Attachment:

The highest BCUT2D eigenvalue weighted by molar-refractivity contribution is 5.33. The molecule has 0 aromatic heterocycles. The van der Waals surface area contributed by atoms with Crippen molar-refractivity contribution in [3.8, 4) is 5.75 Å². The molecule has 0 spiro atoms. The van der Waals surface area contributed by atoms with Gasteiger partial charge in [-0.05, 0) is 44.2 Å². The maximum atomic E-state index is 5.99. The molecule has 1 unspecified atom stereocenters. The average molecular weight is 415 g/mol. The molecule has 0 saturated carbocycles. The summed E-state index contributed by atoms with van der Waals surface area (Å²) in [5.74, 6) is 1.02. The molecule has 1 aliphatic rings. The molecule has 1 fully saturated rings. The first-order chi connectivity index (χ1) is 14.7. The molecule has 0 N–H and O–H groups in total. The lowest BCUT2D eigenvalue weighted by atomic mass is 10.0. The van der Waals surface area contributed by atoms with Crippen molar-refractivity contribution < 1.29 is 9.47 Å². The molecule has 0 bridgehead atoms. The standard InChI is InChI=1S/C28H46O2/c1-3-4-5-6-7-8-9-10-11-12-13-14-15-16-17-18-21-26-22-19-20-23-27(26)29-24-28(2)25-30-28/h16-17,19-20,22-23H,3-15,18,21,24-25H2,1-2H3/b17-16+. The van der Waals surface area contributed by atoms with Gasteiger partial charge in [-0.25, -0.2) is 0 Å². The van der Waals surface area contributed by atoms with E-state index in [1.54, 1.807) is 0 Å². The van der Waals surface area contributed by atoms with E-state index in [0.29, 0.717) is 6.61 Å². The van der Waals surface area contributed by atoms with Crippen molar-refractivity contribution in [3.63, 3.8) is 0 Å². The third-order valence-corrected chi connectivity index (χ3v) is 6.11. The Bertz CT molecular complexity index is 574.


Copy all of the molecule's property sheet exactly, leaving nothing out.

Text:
The highest BCUT2D eigenvalue weighted by molar-refractivity contribution is 5.33. The molecule has 0 aromatic heterocycles. The van der Waals surface area contributed by atoms with Crippen molar-refractivity contribution in [3.8, 4) is 5.75 Å². The molecule has 0 spiro atoms. The van der Waals surface area contributed by atoms with Gasteiger partial charge in [-0.05, 0) is 44.2 Å². The maximum atomic E-state index is 5.99. The molecule has 1 unspecified atom stereocenters. The average molecular weight is 415 g/mol. The molecule has 0 saturated carbocycles. The summed E-state index contributed by atoms with van der Waals surface area (Å²) in [5.74, 6) is 1.02. The molecule has 1 aliphatic rings. The molecule has 1 fully saturated rings. The first-order chi connectivity index (χ1) is 14.7. The molecule has 0 N–H and O–H groups in total. The lowest BCUT2D eigenvalue weighted by atomic mass is 10.0. The van der Waals surface area contributed by atoms with Crippen molar-refractivity contribution < 1.29 is 9.47 Å². The molecule has 0 bridgehead atoms. The standard InChI is InChI=1S/C28H46O2/c1-3-4-5-6-7-8-9-10-11-12-13-14-15-16-17-18-21-26-22-19-20-23-27(26)29-24-28(2)25-30-28/h16-17,19-20,22-23H,3-15,18,21,24-25H2,1-2H3/b17-16+. The van der Waals surface area contributed by atoms with Gasteiger partial charge in [-0.25, -0.2) is 0 Å². The van der Waals surface area contributed by atoms with E-state index in [1.54, 1.807) is 0 Å². The van der Waals surface area contributed by atoms with E-state index in [0.29, 0.717) is 6.61 Å². The van der Waals surface area contributed by atoms with Crippen molar-refractivity contribution in [3.63, 3.8) is 0 Å². The third-order valence-corrected chi connectivity index (χ3v) is 6.11. The Bertz CT molecular complexity index is 574.